Rubus spp (of Texas) comparison of features



This post is Part 3 of my series on Rubus species in Texas.

Part 1 - Taxonomy of Dewberries, Blackberries, and Brambles in Texas (Rubus spp)
Part 2 - Key to Rubus spp of Texas (Dewberries, blackberries, and brambles)



In Part 2 I presented a guide to Quick ID the three most common Rubus species in Texas. This post takes species identification to the next level. It is an extract and comparison of the detailed characteristics of each species from the Flora of North America website. There is much value in looking closer at the leaflet shape and size, for example, in helping to determine species for observations that are inconclusive from the Quick ID guide. The botany terminology is heavy, so if you have a dictionary handy you will want to get it.
 R. trivialis R. pensilvanicus R. flagellaris
HABIT Shrubs to 3(–7) dm, moderately to densely armed Shrubs 10–30 dm, armed Shrubs to 3 dm, armed
STEMS biennial biennial biennial
initially low-arching, then falling and creeping (or climbing higher through other vegetation) erect to arching usually creeping, sometimes low-arching and then creeping , flowering branches usually erect
glabrous or moderately hairy glabrous or sparsely to densely hairy glabrous or densely hairy
sparsely to densely short- to long-stipitate-glandular eglandular or sparsely to moderately, rarely densely, sessile- to short-stipitate-glandular eglandular or sparsely sessile- to short-stipitate-glandular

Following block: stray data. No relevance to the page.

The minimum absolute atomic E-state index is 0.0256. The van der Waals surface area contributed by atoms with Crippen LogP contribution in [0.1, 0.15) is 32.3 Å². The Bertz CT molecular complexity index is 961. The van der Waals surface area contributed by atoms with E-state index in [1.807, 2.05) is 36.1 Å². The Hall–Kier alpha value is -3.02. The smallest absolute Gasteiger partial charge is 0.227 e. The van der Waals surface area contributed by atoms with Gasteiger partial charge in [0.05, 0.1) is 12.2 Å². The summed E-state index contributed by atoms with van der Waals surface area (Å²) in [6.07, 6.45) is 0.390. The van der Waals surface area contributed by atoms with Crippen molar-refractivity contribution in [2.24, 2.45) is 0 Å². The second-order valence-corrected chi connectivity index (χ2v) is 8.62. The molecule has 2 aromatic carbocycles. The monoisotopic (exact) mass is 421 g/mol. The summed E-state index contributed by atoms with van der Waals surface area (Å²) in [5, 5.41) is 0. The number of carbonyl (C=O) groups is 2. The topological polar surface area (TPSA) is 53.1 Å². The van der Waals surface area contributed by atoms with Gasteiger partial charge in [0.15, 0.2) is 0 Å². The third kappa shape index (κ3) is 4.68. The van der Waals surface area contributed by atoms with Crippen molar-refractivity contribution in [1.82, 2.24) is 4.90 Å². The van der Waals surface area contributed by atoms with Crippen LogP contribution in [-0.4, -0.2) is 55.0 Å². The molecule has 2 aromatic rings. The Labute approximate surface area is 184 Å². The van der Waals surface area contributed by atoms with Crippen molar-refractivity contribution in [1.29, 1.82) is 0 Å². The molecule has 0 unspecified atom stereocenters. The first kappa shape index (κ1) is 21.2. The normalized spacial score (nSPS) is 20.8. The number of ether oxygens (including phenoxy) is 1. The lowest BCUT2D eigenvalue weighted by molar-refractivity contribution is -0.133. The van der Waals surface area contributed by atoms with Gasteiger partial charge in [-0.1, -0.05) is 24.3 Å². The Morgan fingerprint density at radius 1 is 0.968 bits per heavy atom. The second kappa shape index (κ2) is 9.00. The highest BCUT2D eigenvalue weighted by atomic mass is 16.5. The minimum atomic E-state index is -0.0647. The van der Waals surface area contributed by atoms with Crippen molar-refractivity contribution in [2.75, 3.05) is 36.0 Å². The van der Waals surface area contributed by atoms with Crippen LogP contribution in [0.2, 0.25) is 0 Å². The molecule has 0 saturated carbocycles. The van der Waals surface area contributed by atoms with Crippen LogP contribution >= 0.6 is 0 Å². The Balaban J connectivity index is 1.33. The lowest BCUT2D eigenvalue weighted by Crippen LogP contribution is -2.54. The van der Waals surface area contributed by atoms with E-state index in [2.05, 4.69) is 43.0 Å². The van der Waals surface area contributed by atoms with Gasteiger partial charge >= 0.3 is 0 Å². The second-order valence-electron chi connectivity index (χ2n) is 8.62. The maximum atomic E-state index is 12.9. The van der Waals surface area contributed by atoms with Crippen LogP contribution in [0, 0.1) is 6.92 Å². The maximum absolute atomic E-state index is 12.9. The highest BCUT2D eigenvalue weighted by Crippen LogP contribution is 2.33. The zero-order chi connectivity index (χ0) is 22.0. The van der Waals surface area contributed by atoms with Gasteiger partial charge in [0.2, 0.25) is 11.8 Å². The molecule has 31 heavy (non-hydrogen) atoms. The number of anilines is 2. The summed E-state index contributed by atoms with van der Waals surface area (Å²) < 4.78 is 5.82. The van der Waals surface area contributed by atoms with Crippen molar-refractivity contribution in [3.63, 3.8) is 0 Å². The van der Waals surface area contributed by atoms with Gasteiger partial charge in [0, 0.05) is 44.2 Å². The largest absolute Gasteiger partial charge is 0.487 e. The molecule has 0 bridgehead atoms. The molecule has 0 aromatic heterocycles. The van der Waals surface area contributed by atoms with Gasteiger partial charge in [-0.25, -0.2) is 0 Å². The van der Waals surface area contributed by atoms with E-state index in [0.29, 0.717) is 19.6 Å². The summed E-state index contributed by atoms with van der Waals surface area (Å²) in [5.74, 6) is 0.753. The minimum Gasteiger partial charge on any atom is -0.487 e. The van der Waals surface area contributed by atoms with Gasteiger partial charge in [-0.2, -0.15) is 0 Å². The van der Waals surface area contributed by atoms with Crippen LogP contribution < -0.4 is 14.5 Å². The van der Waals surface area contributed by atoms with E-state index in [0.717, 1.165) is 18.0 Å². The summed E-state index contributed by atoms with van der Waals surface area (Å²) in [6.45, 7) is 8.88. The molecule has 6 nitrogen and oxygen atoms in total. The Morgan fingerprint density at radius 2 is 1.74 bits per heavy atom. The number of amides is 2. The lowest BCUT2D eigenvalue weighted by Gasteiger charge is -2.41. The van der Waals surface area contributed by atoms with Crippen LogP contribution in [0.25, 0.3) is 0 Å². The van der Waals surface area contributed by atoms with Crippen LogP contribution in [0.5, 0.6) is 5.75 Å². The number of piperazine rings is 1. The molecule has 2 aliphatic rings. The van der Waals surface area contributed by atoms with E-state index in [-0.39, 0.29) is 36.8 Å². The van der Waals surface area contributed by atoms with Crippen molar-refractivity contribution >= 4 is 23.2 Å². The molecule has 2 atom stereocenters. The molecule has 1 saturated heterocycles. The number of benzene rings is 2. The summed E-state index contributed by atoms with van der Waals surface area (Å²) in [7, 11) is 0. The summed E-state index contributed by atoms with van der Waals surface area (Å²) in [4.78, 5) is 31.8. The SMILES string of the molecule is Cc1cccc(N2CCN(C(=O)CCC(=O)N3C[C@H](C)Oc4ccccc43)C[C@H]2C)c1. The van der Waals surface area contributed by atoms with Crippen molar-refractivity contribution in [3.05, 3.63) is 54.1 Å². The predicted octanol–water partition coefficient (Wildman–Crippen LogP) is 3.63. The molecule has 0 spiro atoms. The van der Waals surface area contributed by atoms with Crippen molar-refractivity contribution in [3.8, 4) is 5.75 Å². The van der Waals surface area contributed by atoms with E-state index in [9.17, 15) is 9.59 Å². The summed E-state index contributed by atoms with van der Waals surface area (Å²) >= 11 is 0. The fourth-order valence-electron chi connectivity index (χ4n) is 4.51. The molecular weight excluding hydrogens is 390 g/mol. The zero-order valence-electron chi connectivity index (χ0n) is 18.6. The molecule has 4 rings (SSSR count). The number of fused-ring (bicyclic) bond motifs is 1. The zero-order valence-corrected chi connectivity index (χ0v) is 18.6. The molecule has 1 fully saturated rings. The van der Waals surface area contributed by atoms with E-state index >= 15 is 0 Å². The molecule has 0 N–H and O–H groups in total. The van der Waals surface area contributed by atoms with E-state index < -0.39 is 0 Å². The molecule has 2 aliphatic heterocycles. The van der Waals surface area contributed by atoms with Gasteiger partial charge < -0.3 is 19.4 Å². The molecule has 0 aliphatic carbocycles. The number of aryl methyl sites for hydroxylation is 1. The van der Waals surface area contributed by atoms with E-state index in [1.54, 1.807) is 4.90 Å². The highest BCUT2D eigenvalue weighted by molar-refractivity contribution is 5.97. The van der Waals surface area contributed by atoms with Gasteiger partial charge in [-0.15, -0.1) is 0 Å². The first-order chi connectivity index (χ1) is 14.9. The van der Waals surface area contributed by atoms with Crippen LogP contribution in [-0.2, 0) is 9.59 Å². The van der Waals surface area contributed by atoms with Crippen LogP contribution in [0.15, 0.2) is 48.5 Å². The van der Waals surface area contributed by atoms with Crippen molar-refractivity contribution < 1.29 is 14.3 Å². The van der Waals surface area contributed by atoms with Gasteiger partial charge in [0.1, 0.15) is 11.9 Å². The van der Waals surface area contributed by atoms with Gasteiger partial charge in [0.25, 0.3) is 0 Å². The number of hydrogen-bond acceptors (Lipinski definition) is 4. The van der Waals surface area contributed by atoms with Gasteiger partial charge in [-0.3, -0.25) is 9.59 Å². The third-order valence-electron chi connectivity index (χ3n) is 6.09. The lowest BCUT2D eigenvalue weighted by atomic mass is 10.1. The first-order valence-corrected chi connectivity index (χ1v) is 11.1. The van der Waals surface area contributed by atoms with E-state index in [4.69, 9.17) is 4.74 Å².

not pruinose not pruinose not pruinose
PRICKLES moderate to dense prickles sparse to dense prickles sparse to dense
recurved erect or slightly retrorse hooked
sometimes distally slender, 1–4 mm, broad-based stout, 4–10 mm, broad-based sometimes distally slender, 1–4 mm, broad-based
BRISTLES absent or sparse to dense absent
erect to retrorse
red to purple, rarely green
slender, weak
gland-tipped
LEAVES persistent or semipersistent deciduous deciduous, some sometimes semipersistent
ternate to palmately compound palmately compound ternate or palmately compound
lustrous not lustrous not lustrous
Stipules stipules filiform, linear, or lanceolate; 2–12(–15) mm filiform to narrowly lanceolate;  (3–)5–15(–20) mm stipules filiform or linear to lanceolate, 3–20 mm
Leaflets leaflets 3–5 leaflets (3–)5(–7) leaflets 3–5
Terminal shape terminal narrowly elliptic or ovate to obovate terminal ovate to lanceolate terminal ovate or elliptic to suborbiculate
Size 5–15 × 3–13 cm 3–11 × 2–7.5 cm
Base base rounded to cuneate base rounded to shallowly cordate base broadly cuneate or rounded to shallowly cordate
Lobes unlobed unlobed usually unlobed, rarely shallowly lobed